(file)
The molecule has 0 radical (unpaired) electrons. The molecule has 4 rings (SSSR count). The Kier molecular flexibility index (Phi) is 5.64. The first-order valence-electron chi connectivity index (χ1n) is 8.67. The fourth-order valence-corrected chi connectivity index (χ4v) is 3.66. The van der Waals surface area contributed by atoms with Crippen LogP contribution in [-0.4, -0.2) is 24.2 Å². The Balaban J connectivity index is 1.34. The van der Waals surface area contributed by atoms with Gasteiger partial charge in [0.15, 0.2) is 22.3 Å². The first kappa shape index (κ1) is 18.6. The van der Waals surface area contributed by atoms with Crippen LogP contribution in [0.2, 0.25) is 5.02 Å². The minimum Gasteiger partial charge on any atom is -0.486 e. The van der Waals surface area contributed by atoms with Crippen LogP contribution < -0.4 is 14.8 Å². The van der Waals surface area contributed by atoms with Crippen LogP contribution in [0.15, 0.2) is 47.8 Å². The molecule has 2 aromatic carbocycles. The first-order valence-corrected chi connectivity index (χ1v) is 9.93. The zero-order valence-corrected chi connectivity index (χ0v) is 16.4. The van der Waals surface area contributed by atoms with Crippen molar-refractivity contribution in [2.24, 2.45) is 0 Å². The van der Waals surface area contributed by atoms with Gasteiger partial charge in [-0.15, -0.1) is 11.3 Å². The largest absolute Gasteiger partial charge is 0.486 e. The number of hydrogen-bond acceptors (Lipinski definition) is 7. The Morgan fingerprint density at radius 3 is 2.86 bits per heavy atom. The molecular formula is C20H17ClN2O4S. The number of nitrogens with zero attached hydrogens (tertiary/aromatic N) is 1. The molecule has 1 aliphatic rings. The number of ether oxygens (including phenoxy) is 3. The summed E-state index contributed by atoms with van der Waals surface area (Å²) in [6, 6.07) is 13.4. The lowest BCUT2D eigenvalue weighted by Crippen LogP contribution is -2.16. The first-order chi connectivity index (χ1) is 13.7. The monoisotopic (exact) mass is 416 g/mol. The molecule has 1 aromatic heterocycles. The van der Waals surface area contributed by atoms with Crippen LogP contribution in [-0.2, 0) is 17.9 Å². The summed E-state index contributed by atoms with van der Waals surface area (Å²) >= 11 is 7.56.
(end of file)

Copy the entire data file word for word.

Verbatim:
The molecule has 0 radical (unpaired) electrons. The molecule has 4 rings (SSSR count). The Kier molecular flexibility index (Phi) is 5.64. The first-order valence-electron chi connectivity index (χ1n) is 8.67. The fourth-order valence-corrected chi connectivity index (χ4v) is 3.66. The van der Waals surface area contributed by atoms with Crippen LogP contribution in [-0.4, -0.2) is 24.2 Å². The Balaban J connectivity index is 1.34. The van der Waals surface area contributed by atoms with Gasteiger partial charge in [0.15, 0.2) is 22.3 Å². The first kappa shape index (κ1) is 18.6. The van der Waals surface area contributed by atoms with Crippen LogP contribution in [0.2, 0.25) is 5.02 Å². The minimum Gasteiger partial charge on any atom is -0.486 e. The van der Waals surface area contributed by atoms with Crippen LogP contribution < -0.4 is 14.8 Å². The van der Waals surface area contributed by atoms with Crippen LogP contribution in [0.15, 0.2) is 47.8 Å². The molecule has 2 aromatic carbocycles. The first-order valence-corrected chi connectivity index (χ1v) is 9.93. The zero-order valence-corrected chi connectivity index (χ0v) is 16.4. The van der Waals surface area contributed by atoms with Crippen molar-refractivity contribution in [2.24, 2.45) is 0 Å². The van der Waals surface area contributed by atoms with Gasteiger partial charge in [-0.15, -0.1) is 11.3 Å². The largest absolute Gasteiger partial charge is 0.486 e. The number of hydrogen-bond acceptors (Lipinski definition) is 7. The Morgan fingerprint density at radius 3 is 2.86 bits per heavy atom. The molecular formula is C20H17ClN2O4S. The number of nitrogens with zero attached hydrogens (tertiary/aromatic N) is 1. The molecule has 1 aliphatic rings. The number of ether oxygens (including phenoxy) is 3. The summed E-state index contributed by atoms with van der Waals surface area (Å²) in [6, 6.07) is 13.4. The lowest BCUT2D eigenvalue weighted by Crippen LogP contribution is -2.16. The first-order chi connectivity index (χ1) is 13.7. The monoisotopic (exact) mass is 416 g/mol. The molecule has 1 aromatic heterocycles. The van der Waals surface area contributed by atoms with Crippen LogP contribution in [-0.2, 0) is 17.9 Å². The summed E-state index contributed by atoms with van der Waals surface area (Å²) >= 11 is 7.56.